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Shabbat Parashat Vayigash| 5767

Moreshet Shaul



From the works of Hagaon Harav Shaul Yisraeli zt”l - Study vs. Action - From Perakim B’Machshevet Yisrael, pp. 278-9
 
  “Is study greater or is action greater?” This question of the relationship between the study of Torah and the performance of mitzvot was already asked in the study halls of the Tanna’im. It has a philosophical element to it but also a practical element. Certainly, the question is not to imply that one should belittle either study or action. However, putting the stress on one of these values, while seeing the other as a medium to attain the former or secondary in value, will cause the preference of one and the weakening of the other.
 Chazal’s answer, “Study is greater, as it brings on action,” should not be understood superficially but requires explanation. The Rambam understands that we are to prefer the intellectual as only through it can we be assured that there will be proper action, as well. According to the Sefer Ha’ikarim, the statement is intended to put the stress equally on both values. As he says: “The connection of the two is the main thing.”
 This classical question resurfaced in connection to the dispute regarding the Hasidic movement. Among the greatest Hasidic leaders were those who viewed Torah study as no more than a mitzva among mitzvot. The Ba’al Shem Tov is quoted as saying: “What can I do? I have no time to learn. I have to serve the Blessed Creator.” The Mitnagdim (opponents of the Hasidic Movement) saw a need to stress the superiority of the mitzva to study Torah. “The existence of all of the worlds depends on the breath of those who are involved in its study.” “The most desired and loftiest persona is one who is fit to be called a talmid chacham (Torah scholar).”
 However, we should note that in this matter there are significant differences between different Hasidic “courts.” The Tanya (the first Lubavitcher Rebbe) extolled Torah study: “Torah knowledge and conception” has an “extra, greater, wonderful value beyond those of active mitzvot.” (It is interesting that he counts spoken Torah study as one of the active mitzvot.) The courts of Kutzk and Ger also put great stress on Torah study.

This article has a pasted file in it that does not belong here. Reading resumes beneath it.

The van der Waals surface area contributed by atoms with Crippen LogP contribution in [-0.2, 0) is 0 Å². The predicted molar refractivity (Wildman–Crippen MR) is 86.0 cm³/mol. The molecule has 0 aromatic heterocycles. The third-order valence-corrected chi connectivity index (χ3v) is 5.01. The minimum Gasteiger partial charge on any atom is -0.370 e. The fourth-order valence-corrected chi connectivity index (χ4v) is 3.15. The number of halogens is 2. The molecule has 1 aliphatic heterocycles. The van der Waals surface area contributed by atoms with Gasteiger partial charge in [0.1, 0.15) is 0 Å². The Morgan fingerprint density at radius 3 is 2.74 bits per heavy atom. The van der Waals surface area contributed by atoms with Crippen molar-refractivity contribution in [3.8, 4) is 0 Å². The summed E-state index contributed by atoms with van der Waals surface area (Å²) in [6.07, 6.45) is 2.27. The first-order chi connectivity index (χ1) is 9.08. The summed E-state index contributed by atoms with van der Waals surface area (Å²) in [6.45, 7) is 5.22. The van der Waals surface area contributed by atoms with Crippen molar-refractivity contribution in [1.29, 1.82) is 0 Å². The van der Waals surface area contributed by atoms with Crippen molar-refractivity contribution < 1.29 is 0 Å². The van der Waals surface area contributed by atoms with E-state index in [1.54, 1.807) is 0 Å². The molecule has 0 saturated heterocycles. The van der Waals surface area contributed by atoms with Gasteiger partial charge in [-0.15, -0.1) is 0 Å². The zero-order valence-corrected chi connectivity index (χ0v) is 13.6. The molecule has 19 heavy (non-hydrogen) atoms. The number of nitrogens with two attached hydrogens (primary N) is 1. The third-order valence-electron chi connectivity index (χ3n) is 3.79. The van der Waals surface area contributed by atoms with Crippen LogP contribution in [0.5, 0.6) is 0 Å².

On the other hand, Hasidism was wary to demand the proper intent behind the study. The criticism of that which they perceived as over-stress of Torah study concentrated on the phenomenon of study in order to attain honor. Similarly, regarding active mitzvot, the Noam Elimelech said: “If a person does an active mitzva and does not focus his heart with fear and love, it will not rise up.” The reason is that “whatever … remains an independent thing in the presence of the Almighty does not receive a life spirit from His Holiness.” The Mitnagdim actually interpreted the concept of lo lishma (doing something not for its own sake) differently. They also reasoned that it is a mistake to discourage someone from learning because of the possibility that his motivations will not be 100% pure. As the Nefesh Hachayim wrote: “Heaven forbid pushing away [the opportunity] to do any detail of an action … because of the lack of purity of thought.”
 It is interesting to note how, over time, the two camps have drawn closer together. Later Hasidic thinkers have begun to stress the centrality of Torah study, similarly to the Mitnagdim. And in the non-Hasidic world, the rise of the Mussar movement has put greater emphasis on purity of thought as a basic foundation of one’s religious duty. “If one does not learn lishma, his learning is not pure and refined, and he is not included in ‘those who study Torah’” (Rav Yerucham from Mir). This is not to say that there is a retreat from the centrality of the need to study Torah. Rather, “the status of one who is knowledgeable in halacha is not deserved unless he places his fear of Hashem before his wisdom” (Chazon Ish).
Despite the closing of the gap between Hasidim and Mitnagdim, significant points of difference remain between them. However, there is now more basis for mutual cooperation.
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Dedication

This edition of
Hemdat Yamim is dedicated to the memory of
R’ Meir ben Yechezkel Shraga Brachfeld o.b.m.
Hemdat Yamim is also dedicated by Les & Ethel Sutker of Chicago, Illinois
 in loving memory of Max and Mary Sutker and Louis and Lillian Klein,z”l.
May their memory be a blessing!
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